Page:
That’s what Jun Takahashi’s team at Kyoto University in Japan hope to provide. In a first-of-its-kind procedure they took skin cells from a healthy donor and reprogrammed them to become induced pluripotent stem cells (iPSCs), or stem cells that become any type of cell. These iPSCs were then turned into the precursors of dopamine-producing neurons, the cells destroyed by PD, and implanted into 12 brain regions known to be hotspots for dopamine production.

The procedure was carried out in October and the patient, a male in his 50s, is still healthy. If his symptoms continue to improve and he doesn’t experience any bad side effects, he will receive a second dose of dopamine-producing stem cells. Six other patients are scheduled to receive this same treatment.

Earlier tests in monkeys showed that the implanted stem cells improved Parkinson’s symptoms without causing any serious side effects.

Dompaminergic neurons derived from stem cells

Scientists at UC San Francisco are trying a different approach, using gene therapy to tackle one of the most widely recognized symptoms of PD, muscle movement.

In the study, published in the journal Annals of Neurology, the team used an inactive virus to deliver a gene to boost production of dopamine in the brain. In a Phase 1 clinical trial 15 patients, whose medication was no longer able to fully control their movement disorder, were treated with this approach. Not only were they able to reduce their medication – up to 42 percent in some cases – the medication they did take lasted longer before causing dyskinesia, an involuntary muscle movement that is a common side effect of the PD medication.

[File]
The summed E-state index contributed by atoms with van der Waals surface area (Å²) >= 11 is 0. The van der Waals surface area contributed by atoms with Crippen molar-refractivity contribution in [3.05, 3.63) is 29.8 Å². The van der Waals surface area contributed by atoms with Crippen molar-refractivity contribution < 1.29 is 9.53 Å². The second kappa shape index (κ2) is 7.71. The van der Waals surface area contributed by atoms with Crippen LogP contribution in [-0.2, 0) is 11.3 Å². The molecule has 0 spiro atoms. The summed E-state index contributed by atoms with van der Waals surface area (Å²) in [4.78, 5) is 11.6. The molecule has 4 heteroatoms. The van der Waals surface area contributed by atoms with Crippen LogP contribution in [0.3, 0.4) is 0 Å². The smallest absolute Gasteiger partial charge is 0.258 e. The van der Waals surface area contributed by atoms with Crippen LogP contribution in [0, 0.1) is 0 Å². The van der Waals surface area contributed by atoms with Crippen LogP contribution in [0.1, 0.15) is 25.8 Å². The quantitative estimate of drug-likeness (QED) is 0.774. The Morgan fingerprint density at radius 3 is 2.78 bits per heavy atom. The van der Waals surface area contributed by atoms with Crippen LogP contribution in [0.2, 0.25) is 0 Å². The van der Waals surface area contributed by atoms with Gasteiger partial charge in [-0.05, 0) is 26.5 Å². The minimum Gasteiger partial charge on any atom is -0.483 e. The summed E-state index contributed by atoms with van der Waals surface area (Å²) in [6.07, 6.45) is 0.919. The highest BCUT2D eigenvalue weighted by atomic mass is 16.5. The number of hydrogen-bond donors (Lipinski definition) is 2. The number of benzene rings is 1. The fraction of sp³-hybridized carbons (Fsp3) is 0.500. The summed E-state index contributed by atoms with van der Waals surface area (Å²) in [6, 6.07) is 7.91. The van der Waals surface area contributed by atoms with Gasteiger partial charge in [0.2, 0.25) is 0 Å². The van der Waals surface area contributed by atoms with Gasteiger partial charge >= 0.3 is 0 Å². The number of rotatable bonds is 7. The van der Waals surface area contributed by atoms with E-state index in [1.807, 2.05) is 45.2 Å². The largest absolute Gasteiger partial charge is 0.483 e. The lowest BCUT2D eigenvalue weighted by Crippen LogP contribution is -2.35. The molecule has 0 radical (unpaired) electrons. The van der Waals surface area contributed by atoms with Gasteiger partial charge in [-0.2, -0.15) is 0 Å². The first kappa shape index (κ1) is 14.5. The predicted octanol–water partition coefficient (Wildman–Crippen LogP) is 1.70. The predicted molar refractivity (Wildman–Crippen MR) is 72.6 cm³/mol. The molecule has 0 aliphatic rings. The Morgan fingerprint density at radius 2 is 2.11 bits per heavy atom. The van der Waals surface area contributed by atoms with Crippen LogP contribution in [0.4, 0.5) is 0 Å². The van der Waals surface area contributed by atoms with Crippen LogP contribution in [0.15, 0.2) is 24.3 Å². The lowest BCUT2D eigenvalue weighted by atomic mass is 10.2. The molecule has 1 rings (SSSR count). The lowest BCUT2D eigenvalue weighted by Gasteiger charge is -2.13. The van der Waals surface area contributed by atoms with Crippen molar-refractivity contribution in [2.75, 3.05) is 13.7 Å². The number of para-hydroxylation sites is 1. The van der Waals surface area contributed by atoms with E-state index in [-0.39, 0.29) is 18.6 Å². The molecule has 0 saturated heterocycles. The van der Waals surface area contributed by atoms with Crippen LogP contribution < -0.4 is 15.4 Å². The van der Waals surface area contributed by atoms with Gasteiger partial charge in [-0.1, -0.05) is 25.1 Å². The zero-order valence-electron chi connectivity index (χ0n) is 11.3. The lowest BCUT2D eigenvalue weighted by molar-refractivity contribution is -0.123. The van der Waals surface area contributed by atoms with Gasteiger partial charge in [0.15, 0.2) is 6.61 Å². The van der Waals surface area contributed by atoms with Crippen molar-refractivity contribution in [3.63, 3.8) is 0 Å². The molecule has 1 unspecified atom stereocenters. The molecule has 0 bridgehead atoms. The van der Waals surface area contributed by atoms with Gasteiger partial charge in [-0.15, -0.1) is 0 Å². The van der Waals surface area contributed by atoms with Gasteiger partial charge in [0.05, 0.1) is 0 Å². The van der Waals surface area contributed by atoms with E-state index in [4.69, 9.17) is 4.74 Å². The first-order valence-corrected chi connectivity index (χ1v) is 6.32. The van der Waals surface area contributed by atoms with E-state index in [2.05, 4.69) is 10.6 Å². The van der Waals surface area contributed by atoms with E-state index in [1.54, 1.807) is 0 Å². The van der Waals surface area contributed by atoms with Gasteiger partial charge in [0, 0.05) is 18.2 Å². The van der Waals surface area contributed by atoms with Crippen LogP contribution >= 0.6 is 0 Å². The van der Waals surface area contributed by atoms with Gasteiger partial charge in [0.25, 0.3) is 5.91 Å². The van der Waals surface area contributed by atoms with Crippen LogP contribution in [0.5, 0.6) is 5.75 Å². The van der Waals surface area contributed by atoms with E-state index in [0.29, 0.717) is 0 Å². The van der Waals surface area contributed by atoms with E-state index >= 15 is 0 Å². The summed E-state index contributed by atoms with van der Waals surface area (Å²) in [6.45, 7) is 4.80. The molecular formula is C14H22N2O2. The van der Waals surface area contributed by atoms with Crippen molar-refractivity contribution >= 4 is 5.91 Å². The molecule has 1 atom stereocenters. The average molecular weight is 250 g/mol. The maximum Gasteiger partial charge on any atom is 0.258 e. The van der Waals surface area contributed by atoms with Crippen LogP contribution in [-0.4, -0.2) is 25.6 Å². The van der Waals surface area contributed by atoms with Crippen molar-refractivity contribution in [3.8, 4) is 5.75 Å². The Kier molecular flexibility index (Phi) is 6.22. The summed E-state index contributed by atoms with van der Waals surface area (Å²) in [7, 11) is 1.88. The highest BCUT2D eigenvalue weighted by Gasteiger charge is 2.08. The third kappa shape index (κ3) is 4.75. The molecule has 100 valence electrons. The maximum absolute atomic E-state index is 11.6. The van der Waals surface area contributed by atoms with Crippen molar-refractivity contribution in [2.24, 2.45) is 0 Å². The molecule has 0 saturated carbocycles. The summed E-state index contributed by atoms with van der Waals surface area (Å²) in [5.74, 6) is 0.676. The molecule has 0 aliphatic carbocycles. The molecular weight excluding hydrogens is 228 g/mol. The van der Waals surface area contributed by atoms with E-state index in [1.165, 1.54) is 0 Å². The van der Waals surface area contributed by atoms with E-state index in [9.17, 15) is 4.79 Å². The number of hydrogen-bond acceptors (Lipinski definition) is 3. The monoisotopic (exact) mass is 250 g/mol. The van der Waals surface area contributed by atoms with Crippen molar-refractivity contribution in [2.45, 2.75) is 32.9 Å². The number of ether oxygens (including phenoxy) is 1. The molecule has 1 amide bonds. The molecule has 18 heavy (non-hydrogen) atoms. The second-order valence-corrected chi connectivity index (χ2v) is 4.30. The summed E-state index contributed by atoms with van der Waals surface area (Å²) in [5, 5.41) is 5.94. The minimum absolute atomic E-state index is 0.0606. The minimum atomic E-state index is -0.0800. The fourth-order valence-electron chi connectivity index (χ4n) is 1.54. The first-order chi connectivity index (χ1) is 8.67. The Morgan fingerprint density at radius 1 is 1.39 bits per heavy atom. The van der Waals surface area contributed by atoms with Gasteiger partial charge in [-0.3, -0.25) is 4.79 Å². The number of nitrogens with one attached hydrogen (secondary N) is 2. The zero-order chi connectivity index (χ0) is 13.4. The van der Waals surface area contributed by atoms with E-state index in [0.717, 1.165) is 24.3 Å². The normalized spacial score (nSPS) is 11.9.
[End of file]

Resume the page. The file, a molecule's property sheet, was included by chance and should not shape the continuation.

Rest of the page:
In a news article Dr. Chad Christine, the first author of the study, says this approach may also help reduce other symptoms.

“Since many patients were able to substantially reduce the amount of Parkinson’s medications, this gene therapy treatment may also help patients by reducing dose-dependent side effects, such as sleepiness and nausea.” 

At CIRM we have a long history of funding research into PD. Over the years we have invested more than $55 million to try and develop new treatments for the disease.

In June 2018, the CIRM Board awarded $5.8 million to UC San Francisco’s Krystof Bankiewicz and Cedars-Sinai’s Clive Svendsen. They are using neural progenitor cells, which have the ability to multiply and turn into other kinds of brain cells, and engineering them to express the growth factor GDNF which is known to protect the cells damaged in PD. The hope is that when transplanted into the brain of someone with PD, it will help slow down, or even halt the progression of the disease. 

The CIRM funding will hopefully help the team do the pre-clinical research needed to get the FDA’s go-ahead to test this approach in a clinical trial.